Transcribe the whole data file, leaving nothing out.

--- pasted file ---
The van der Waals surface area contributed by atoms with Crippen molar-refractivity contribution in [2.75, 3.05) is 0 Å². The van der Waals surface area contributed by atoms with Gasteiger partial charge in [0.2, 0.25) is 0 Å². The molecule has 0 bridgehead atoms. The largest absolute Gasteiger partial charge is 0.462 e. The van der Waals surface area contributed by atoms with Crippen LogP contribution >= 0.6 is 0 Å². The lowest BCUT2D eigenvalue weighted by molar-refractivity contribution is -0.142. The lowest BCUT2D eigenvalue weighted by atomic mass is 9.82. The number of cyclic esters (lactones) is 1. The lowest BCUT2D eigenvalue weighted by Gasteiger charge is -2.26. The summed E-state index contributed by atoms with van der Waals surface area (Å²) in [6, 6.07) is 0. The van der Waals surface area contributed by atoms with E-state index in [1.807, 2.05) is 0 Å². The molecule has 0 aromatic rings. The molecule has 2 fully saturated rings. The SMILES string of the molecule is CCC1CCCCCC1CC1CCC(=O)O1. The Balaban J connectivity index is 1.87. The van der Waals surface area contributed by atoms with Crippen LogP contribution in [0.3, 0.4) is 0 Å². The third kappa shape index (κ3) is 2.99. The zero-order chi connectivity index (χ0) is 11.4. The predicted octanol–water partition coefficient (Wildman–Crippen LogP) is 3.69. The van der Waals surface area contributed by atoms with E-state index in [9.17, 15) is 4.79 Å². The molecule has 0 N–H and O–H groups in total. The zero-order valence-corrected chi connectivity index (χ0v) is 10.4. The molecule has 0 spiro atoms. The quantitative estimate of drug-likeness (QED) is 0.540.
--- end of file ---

The van der Waals surface area contributed by atoms with Crippen molar-refractivity contribution in [2.75, 3.05) is 0 Å². The van der Waals surface area contributed by atoms with Gasteiger partial charge in [0.2, 0.25) is 0 Å². The molecule has 0 bridgehead atoms. The largest absolute Gasteiger partial charge is 0.462 e. The van der Waals surface area contributed by atoms with Crippen LogP contribution >= 0.6 is 0 Å². The lowest BCUT2D eigenvalue weighted by molar-refractivity contribution is -0.142. The lowest BCUT2D eigenvalue weighted by atomic mass is 9.82. The number of cyclic esters (lactones) is 1. The lowest BCUT2D eigenvalue weighted by Gasteiger charge is -2.26. The summed E-state index contributed by atoms with van der Waals surface area (Å²) in [6, 6.07) is 0. The van der Waals surface area contributed by atoms with E-state index in [1.807, 2.05) is 0 Å². The molecule has 0 aromatic rings. The molecule has 2 fully saturated rings. The SMILES string of the molecule is CCC1CCCCCC1CC1CCC(=O)O1. The Balaban J connectivity index is 1.87. The van der Waals surface area contributed by atoms with Crippen LogP contribution in [0.3, 0.4) is 0 Å². The third kappa shape index (κ3) is 2.99. The zero-order chi connectivity index (χ0) is 11.4. The predicted octanol–water partition coefficient (Wildman–Crippen LogP) is 3.69. The van der Waals surface area contributed by atoms with E-state index in [9.17, 15) is 4.79 Å². The molecule has 0 N–H and O–H groups in total. The zero-order valence-corrected chi connectivity index (χ0v) is 10.4. The molecule has 0 spiro atoms. The quantitative estimate of drug-likeness (QED) is 0.540.